Ramsay Hunt Syndrome (RHS) is a condition caused by the varicella-zoster virus (chicken pox), part of the herpesvirus family, which can remain dormant in cranial nerves or dorsal root ganglia after the initial infection, commonly known as chickenpox. Later in life, when the virus reactivates due to physiological stress or immunocompromise, it can result in herpes zoster or “shingles” anywhere on the body.
However, when the reactivation specifically involves the facial nerve, it leads to Ramsay Hunt Syndrome. This condition is named after the physician who first described its constellation of symptoms more than a century ago.
The facial nerve plays a crucial role in sensation and muscle movement on one side of the face, while the auditory/vestibular nerve is responsible for transmitting hearing and balance information from one inner ear.
Ramsay Hunt Syndrome Symptoms
When Ramsay Hunt Syndrome (RHS) affects these nerves, patients may experience a combination of symptoms, including:
Although the majority of patients do recover fully with appropriate treatment, some may develop long-term complications such as synkinesis and postherpetic neuralgia. Thus, early diagnosis and a multidisciplinary approach to management are essential to achieve the best possible outcomes for individuals affected by Ramsay Hunt Syndrome.
Ramsay Hunt Syndrome affects both immunocompetent and immunocompromised individuals, with an incidence of approximately 5 per 100,000 people per year. It constitutes about 7% of acute facial paralysis cases, with zoster sine herpete (a variant without rash) comprising up to 30% of those cases.
The risk of developing RHS increases with factors like stress, immunocompromise, chemotherapy, and infection. While chickenpox and shingles incidence has decreased with vaccination, Ramsay Hunt Syndrome can still occur in vaccinated individuals.
Pathophysiology and Clinical Presentation
The virus remains latent in the geniculate ganglion and primarily reactivates along the facial nerve. Other cranial nerves may also be involved, leading to symptoms such as hearing loss, vertigo, and facial numbness.
RHS patients typically present with the classic triad of ipsilateral facial paralysis, ear pain (otalgia), and painful vesicles on the auricle. However, patients who present early in the course of the disease may only have pain without facial paralysis or a rash.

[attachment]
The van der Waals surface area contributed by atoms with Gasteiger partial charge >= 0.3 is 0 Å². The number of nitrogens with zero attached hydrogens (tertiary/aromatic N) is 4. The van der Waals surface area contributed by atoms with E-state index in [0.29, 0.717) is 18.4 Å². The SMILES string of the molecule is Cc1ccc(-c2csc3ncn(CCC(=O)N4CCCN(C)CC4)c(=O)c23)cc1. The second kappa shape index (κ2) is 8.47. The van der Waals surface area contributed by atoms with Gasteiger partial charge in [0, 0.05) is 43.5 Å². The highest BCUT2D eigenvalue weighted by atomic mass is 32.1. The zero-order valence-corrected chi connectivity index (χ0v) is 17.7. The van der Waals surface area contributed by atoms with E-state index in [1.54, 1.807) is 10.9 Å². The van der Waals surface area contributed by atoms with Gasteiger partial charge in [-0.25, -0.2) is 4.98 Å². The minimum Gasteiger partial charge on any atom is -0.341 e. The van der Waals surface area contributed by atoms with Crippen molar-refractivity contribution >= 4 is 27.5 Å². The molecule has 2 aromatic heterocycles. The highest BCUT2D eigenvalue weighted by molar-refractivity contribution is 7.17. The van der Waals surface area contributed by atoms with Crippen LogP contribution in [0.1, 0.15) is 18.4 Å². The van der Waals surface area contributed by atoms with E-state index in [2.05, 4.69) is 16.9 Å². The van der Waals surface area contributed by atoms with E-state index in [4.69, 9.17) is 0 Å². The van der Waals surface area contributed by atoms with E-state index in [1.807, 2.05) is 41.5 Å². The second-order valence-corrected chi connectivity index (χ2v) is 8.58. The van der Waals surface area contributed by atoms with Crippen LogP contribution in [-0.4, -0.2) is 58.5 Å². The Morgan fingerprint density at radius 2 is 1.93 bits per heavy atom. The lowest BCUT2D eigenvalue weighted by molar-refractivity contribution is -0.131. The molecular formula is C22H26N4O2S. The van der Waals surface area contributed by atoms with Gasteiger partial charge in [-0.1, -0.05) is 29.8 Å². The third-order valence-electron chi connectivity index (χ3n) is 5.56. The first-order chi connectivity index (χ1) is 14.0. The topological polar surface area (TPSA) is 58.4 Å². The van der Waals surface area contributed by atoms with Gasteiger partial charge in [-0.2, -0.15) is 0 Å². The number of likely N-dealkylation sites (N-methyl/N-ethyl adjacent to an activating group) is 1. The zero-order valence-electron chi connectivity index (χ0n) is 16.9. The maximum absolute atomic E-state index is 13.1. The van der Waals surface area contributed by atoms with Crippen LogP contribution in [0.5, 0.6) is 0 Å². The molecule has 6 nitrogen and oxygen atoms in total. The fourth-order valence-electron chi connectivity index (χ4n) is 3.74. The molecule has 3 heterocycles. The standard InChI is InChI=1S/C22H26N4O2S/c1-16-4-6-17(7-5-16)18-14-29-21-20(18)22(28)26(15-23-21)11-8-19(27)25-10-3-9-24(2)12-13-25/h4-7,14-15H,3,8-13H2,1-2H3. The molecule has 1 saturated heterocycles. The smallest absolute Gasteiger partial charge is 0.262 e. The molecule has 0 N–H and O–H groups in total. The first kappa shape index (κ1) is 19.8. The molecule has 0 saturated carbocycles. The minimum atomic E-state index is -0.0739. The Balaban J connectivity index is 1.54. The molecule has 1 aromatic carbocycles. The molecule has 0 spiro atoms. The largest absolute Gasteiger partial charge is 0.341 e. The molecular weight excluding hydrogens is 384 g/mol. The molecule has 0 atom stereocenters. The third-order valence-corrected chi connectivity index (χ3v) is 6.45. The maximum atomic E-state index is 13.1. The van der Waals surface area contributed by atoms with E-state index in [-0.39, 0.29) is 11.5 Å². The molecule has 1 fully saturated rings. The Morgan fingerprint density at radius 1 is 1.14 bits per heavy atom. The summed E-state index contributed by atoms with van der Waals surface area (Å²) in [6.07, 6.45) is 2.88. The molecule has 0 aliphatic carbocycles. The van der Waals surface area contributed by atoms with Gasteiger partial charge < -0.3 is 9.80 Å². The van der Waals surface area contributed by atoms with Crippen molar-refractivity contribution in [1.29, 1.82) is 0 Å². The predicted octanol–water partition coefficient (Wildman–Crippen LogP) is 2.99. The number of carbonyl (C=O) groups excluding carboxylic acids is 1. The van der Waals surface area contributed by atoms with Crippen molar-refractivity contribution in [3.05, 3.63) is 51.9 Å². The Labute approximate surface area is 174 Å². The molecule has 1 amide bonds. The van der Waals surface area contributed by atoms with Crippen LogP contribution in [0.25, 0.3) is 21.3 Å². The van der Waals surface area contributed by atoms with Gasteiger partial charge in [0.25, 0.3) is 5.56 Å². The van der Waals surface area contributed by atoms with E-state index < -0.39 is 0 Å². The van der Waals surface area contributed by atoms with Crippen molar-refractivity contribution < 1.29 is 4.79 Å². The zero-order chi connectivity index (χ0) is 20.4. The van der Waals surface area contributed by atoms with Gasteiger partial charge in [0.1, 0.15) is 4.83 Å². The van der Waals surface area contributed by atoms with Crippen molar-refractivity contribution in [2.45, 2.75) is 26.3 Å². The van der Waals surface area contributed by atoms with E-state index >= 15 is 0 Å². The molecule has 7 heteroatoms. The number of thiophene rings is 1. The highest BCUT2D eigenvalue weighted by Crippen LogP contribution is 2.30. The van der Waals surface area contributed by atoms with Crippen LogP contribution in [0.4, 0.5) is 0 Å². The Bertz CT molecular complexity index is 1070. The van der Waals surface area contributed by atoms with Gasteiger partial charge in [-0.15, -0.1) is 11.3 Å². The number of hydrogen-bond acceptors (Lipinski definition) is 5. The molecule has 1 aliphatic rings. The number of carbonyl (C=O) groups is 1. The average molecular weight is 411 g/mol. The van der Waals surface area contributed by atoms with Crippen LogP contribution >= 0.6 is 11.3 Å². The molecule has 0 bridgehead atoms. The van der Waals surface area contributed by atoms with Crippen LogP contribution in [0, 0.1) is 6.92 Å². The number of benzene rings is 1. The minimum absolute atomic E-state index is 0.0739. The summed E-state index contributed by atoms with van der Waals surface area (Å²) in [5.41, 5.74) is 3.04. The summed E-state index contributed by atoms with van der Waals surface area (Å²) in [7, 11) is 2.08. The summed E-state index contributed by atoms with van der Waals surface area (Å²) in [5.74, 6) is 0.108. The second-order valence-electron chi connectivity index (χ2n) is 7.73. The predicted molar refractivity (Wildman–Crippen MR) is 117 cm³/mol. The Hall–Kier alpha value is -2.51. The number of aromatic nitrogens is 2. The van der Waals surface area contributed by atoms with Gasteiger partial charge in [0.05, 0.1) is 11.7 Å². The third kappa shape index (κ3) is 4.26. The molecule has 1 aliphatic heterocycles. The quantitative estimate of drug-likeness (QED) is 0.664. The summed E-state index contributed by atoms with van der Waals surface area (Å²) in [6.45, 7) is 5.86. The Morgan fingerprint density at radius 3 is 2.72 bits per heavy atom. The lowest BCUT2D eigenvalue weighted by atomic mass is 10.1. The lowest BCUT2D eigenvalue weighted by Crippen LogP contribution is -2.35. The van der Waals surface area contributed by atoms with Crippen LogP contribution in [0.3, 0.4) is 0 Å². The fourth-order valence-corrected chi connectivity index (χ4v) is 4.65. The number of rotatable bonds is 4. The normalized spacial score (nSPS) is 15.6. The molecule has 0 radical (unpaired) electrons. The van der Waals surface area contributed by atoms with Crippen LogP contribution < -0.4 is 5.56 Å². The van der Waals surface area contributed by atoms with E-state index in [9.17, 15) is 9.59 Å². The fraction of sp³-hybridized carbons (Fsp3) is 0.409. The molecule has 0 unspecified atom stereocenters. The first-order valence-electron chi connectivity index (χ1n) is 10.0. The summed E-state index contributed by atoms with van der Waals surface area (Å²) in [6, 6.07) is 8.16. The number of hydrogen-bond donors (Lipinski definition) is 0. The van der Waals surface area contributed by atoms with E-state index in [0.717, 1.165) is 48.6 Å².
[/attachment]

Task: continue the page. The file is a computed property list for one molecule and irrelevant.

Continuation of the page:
The characteristic rash correlates to the areas innervated by the facial nerve. Rashes have been reported on the auricle, oral cavity, scalp, cheek, tongue, or palate.
Ramsay Hunt Syndrome is a clinical diagnosis, and laboratory testing for the presence of varicella-zoster virus may lack sensitivity. Imaging studies like MRI may show inflammation near the geniculate ganglion.
Possible testing might include
- Blood tests for varicella-zoster virus
- Electromyography (EMG)
- MRI of the head
- Nerve conduction (to determine the amount of damage to the facial nerve)
- Skin scrapings to test for varicella-zoster virus
- Lumbar puncture (less common)
RHS Management and Treatment
The main goals of treatment are to decrease long-term complications and shorten the duration of symptoms. Antiviral medications like acyclovir, valacyclovir, or famciclovir are administered along with high-dose corticosteroids.
Symptomatic management includes pain relief, ocular protection, and treatment for vertigo and depression. In some cases, intratympanic steroid injections may be used.
The prognosis depends on the severity of facial paralysis at presentation. If there is minimal damage to the nerve, you can generally expect to fully recover within a few weeks. However, if the nerve damage is more severe, complete recovery may take several months or may not be possible.
Starting treatment within the first 3 days after the symptoms appear significantly improves your chances of recovery. In such cases, most people make a full recovery. On the other hand, if treatment is delayed for more than 3 days, the likelihood of complete recovery decreases. Children generally have a higher chance of experiencing a complete recovery compared to adults. Early diagnosis and prompt initiation of treatment are crucial in optimizing the chances of successful recovery.
Timely diagnosis and a comprehensive, multidisciplinary approach to treatment are key to improving the overall quality of life for individuals affected by RHS.
Short-term complications of Ramsay Hunt Syndrome include corneal abrasion, depression, and postherpetic neuralgia. Long-term complications may include synkinesis, postherpetic neuralgia, and persistent facial dysfunction.
Patients with RHS may need consultations with various specialists such as ENTs, neurologists, ophthalmologists, and psychologists or psychiatrists, based on their specific symptoms and complications.
Despite the challenges, most patients can regain a substantial portion of their original function through proper management and a multidisciplinary approach. Timely intervention, appropriate treatment, and ongoing care from a specialized healthcare team are crucial for achieving favorable patient outcomes and enhancing the overall quality of life for individuals affected by RHS.
About the author
Alan Desmond, AuD, is the director of the Balance Disorders Program at Wake Forest Baptist Health Center, and holds an adjunct assistant professor faculty position at the Wake Forest School of Medicine. He has written several books and book chapters on balance disorders and vestibular function. He is the co-author of the Clinical Practice Guideline for Benign Paroxysmal Positional Vertigo (BPPV). In 2015, he was the recipient of the President’s Award from the American Academy of Audiology.
**this piece has been updated for clarity. It originally published on February 2, 2016